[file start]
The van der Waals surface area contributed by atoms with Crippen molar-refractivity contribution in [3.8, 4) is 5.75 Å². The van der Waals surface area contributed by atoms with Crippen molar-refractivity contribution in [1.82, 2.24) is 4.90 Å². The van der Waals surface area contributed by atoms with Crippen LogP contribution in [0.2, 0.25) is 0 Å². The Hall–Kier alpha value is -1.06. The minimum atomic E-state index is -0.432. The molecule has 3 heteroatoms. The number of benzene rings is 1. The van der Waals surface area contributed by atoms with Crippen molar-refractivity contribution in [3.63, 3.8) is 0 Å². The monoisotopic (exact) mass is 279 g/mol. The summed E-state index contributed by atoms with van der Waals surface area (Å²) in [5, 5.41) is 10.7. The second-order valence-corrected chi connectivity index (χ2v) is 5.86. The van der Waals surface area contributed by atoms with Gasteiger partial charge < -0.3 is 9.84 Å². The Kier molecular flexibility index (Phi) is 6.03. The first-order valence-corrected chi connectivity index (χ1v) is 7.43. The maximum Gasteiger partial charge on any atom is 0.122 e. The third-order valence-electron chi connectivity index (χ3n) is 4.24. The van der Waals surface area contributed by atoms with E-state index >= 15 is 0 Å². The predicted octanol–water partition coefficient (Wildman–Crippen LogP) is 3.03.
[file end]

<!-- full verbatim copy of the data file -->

The van der Waals surface area contributed by atoms with Crippen molar-refractivity contribution in [3.8, 4) is 5.75 Å². The van der Waals surface area contributed by atoms with Crippen molar-refractivity contribution in [1.82, 2.24) is 4.90 Å². The van der Waals surface area contributed by atoms with Crippen LogP contribution in [0.2, 0.25) is 0 Å². The Hall–Kier alpha value is -1.06. The minimum atomic E-state index is -0.432. The molecule has 3 heteroatoms. The number of benzene rings is 1. The van der Waals surface area contributed by atoms with Crippen molar-refractivity contribution in [3.63, 3.8) is 0 Å². The monoisotopic (exact) mass is 279 g/mol. The summed E-state index contributed by atoms with van der Waals surface area (Å²) in [5, 5.41) is 10.7. The second-order valence-corrected chi connectivity index (χ2v) is 5.86. The van der Waals surface area contributed by atoms with Gasteiger partial charge < -0.3 is 9.84 Å². The Kier molecular flexibility index (Phi) is 6.03. The first-order valence-corrected chi connectivity index (χ1v) is 7.43. The maximum Gasteiger partial charge on any atom is 0.122 e. The third-order valence-electron chi connectivity index (χ3n) is 4.24. The van der Waals surface area contributed by atoms with E-state index >= 15 is 0 Å². The predicted octanol–water partition coefficient (Wildman–Crippen LogP) is 3.03.